• An alcohol and drug test;
      • A background check; and
      • 4 to 40 hours of training, depending on job need.
    • Ability to:
      • Stand for long periods of time;
      • Walk long distances; and
      • Perform repetitive bending and lifting activities.
    • Availability to respond on short notice and work as many as 80 hours within a seven day period.
    • Proof of residency and eligibility to work in the United States is required.
    Photo courtesy of United States Coast Guard
  • 9. Beach Clean-up Process Patrolling Planning Beach Cleaning
    • Conduct beach survey
    • Map the shoreline for planning purposes
    • Assign teams and conduct shoreline surveys
    • Monitor effectiveness of clean-up while underway
    • Post clean-up inspections
    • Teams of 2 to 5
    • Operates under federal government
    • Determine scope
    • Determine scale
    • Determine approach
    • Operates under BP in conjunction with federal agencies
    • Workers rake or shovel debris and place into bags
    • Operate bobcats or power washers to clean rocks and beach areas
    • Wipe or wash oil covered items
    • Remove trash and other debris
    • Teams of 10+ managed by foreman
    • Operates under the BP QCR program
  • 10. Typical day for QCR crew member:
    • Arrive at pre-designated meeting point to board bus and travel to clean-up location.
    • Receive equipment (shovels, rakes, clean-up bags) for beach clean-up duties.
    • Receive personal protective equipment required for duties (gloves, eye protection, etc.).
    • Work 10-hour days with regular breaks for meals, hydration, comfort stations.
    • Take breaks in tents with equipment set up for cooling.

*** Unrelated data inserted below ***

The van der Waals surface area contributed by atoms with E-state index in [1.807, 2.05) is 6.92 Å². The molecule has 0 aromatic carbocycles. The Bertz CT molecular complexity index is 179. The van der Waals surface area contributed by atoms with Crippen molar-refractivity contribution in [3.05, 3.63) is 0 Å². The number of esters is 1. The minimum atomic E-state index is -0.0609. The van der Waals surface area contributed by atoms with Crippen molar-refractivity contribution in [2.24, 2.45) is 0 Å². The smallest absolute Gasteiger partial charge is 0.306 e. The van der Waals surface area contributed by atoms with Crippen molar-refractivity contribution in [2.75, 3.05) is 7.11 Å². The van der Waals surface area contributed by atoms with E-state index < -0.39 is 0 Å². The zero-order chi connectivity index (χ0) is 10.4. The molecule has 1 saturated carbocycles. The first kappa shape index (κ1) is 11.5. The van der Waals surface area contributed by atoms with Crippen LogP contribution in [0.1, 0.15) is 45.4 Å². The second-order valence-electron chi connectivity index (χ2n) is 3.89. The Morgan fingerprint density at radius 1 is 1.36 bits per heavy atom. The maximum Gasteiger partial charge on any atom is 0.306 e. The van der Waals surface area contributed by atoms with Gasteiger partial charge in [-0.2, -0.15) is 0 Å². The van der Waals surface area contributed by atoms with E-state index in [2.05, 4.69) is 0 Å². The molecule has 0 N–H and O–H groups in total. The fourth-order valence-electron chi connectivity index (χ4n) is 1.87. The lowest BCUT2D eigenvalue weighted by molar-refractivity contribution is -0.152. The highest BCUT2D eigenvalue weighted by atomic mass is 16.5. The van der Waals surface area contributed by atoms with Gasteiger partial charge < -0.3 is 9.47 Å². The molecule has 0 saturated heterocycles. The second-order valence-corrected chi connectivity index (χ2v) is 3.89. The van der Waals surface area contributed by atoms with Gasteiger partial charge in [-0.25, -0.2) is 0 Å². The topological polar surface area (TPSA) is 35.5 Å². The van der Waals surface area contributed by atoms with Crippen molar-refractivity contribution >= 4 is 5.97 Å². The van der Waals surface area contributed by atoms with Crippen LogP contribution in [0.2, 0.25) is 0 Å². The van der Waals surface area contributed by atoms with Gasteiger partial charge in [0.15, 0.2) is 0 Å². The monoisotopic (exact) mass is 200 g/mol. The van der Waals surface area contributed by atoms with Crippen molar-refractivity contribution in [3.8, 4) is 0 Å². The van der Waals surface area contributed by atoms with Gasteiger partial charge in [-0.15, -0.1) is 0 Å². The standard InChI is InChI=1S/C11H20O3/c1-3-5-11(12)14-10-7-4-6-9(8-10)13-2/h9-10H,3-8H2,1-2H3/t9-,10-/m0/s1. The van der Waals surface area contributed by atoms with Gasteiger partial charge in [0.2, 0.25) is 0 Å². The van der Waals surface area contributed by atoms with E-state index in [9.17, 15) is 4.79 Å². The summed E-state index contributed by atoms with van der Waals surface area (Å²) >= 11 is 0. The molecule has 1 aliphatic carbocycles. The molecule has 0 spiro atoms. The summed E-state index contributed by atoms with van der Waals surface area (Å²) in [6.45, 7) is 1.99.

• Transport debris-filled bags in all-terrain vehicles to pick-up points.
  • 11. Florida: 200 QCR’s per county
    • 8 COUNTIES
      • Escambia, Santa Rosa, Okaloosa, Walton, Bay, Gulf, Franklin & Wakulla
    • Shoreline:
      • Escambia: 278 miles
      • Santa Rosa: 450 miles
      • Okaloosa:172 miles
      • Walton: 300 miles
      • Bay: 597 miles
      • Gulf: 299 miles
      • Franklin: 738 miles
      • Wakulla: 495 miles
  • 12. Alabama: 500 QCR’s per county
    • 2 Counties
      • Baldwin & Mobile
    • Shoreline:
      • Baldwin: 897 miles
      • Mobile: 721 miles
  • 13. Mississippi: 500 QCR’s per county
    • Counties:
      • Hancock, Harrison & Jackson
    • Shoreline:
      • Hancock: 385 miles
      • Harrison: 487 miles
      • Jackson: 994 miles
  • 14. How to become a Qualified Community Responder:
    • Alabama: www.joblink.alabama.gov
    • Florida:
      • Escambia & Santa Rosa Counties: www.workforceescarosa.com
      • Okaloosa & Walton Counties: www.jobsplusonestop.com
      • Bay, Gulf, & Franklin Counties: www.workforcecenter.org
      • Wakulla County: www.wfplus.com
    • Mississippi: www.mdes.ms.gov/Home/findWinJobClaimCenter.html
    • Unsuccessful candidates will be paid for the time spent processing and training, which is expected to be approximately 10 hours of time in total.
    • Successful candidates will be processed as “pending.” Training is no guarantee of an opportunity to work. If oil never reaches the shore, QCRs may not be needed.
  • 15. Unemployment Agencies
    • Florida
      • Escambia & Santa Rosa Counties
        • Workforce Escarosa, http:// www.workforceescarosa.com
      • Okaloosa & Walton Counties
        • Workforce Development of Okaloosa & Walton Counties, http:// www.jobsplusonestop.com
      • Bay, Gulf & Franklin Counties
        • GulfCoast Workforce Development Board, http:// www.workforcecenter.org
      • Wakulla County
        • Workforce Plus, http:// www.wfplus.com
    • Alabama
      • Mobile & Baldwin Counties
        • Go to www.joblink.alabama.gov
    • Mississippi
      • Hancock, Harrison & Jackson Counties
        • Go to http:// www.mdes.ms.gov/Home/index.html . Click on “Oil Spill Related Jobs.”
  • 16. Thank you!
    • BP would like to thank you for playing an active role in keeping the beaches clean and beautiful.
    • Through the Qualified Community Responder Program, BP aspires to give local residents an opportunity to get involved in response efforts and provide potential employment opportunities to those whose counties are affected the most.
    Photo courtesy of United States Coast Guard